09-22-2017  4:37 am      •     
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Dog in eclipse glasses
Dr. Jasmine Streeter, DVM
Published: 02 August 2017

In less than 30 days – Aug. 21 to be exact -- many of you will witness a once in a lifetime opportunity: the total solar eclipse. The last solar eclipse visible in Oregon occurred in 1979, and the next is expected to occur in 2169. 

According to NASA, a solar eclipse occurs when the moon lines up directly between the sun and the earth. This eclipse of the sun causes the moon to cast a shadow onto the earth. The Greek root of the word eclipse is “ekleipsis,” meaning “failing to appear.” To explain the sun’s disappearance, many cultures have passed stories of this cosmic wonder from generation to generation. My focus for this month is on eclipse mythology that portrays animals at the heart of the story.

Since the beginning of time, animals have played an integral part in our lives. They have woven themselves into stories, both real and mythical, as gods, demons, friends, heroes and guides. Many ancient people described the solar eclipse through animals. Korean eclipse mythology spoke of Fire Dogs tasked with stealing the sun or moon for an unhappy king. They never succeeded, but as they bit down on the glorious orbs, an eclipse occurred.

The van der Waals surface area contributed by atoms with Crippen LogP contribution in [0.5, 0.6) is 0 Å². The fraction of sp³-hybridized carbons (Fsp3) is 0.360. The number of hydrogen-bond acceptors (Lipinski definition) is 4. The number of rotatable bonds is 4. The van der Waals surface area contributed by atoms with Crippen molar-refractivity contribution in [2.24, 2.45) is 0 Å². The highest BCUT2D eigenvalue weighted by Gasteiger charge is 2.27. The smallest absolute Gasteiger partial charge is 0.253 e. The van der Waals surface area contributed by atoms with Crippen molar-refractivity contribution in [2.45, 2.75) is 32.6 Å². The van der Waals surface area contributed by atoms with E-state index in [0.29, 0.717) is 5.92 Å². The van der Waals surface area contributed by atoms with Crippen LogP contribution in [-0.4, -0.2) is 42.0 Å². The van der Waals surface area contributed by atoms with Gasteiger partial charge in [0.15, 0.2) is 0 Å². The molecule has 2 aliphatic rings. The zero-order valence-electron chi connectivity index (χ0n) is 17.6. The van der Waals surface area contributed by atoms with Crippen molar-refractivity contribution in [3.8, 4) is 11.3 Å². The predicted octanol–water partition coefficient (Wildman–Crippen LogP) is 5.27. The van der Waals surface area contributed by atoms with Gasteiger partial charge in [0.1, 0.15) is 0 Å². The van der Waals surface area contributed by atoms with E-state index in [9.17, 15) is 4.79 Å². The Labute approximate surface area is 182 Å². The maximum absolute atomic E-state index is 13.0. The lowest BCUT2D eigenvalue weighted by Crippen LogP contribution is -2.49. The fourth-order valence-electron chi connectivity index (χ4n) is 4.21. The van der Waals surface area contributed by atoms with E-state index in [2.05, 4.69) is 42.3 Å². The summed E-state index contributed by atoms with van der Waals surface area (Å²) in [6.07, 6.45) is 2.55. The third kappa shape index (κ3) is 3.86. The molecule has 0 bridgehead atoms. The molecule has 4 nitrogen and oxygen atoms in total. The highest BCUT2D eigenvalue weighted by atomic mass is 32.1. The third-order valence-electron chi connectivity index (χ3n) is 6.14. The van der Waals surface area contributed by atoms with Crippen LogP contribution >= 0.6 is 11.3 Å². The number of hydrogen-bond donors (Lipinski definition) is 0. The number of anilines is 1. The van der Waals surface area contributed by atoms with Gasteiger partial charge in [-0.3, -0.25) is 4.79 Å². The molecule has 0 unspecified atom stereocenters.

Swallowing of the sun by demons or gods in the form of various animals was also popular in eclipse mythology. Egyptian mythology speaks of Apep, an ancient spirit of evil and destruction, who appears in the form of a giant serpent inhabiting the Nile River. Apep attempted time and time again to attack the sun god Ra, who traveled by boat during the day. Occasionally Apep was successful in swallowing the boat and Ra, leading to a solar eclipse. 

Vietnamese mythology told of an evil spirit in the form of a toad that swallowed the sun, while the Vikings spoke of a Sky Wolf named Skoll capturing the sun for a golden meal. The indigenous people of Siberia told of a giant bear, Mayan artifacts depict what is believed to be a giant serpent, and Hungarian eclipse mythology points to a giant bird that devoured the sun.

The eclipse is projected to begin at 9:06 a. m, PST, with the total eclipse visible at 10:16 a. m. PST. This striking natural wonder will last less than two minutes, so you definitely don’t want to miss it. If you plan on holding your fur babies up to the sun and recreating the Lion King birth scene, make sure you purchase specialized solar eclipse glasses for them as well as yourself. Protecting their eyes and yours should be of the utmost importance. To experience the universe working right before your eyes will be an astonishing sight. 

Personally, I can’t think of a better way to spend that special day than with your pet. Happy Solar Eclipsing!

Email your pet questions to Dr. Jasmine at drjasmine@theskanner.com.

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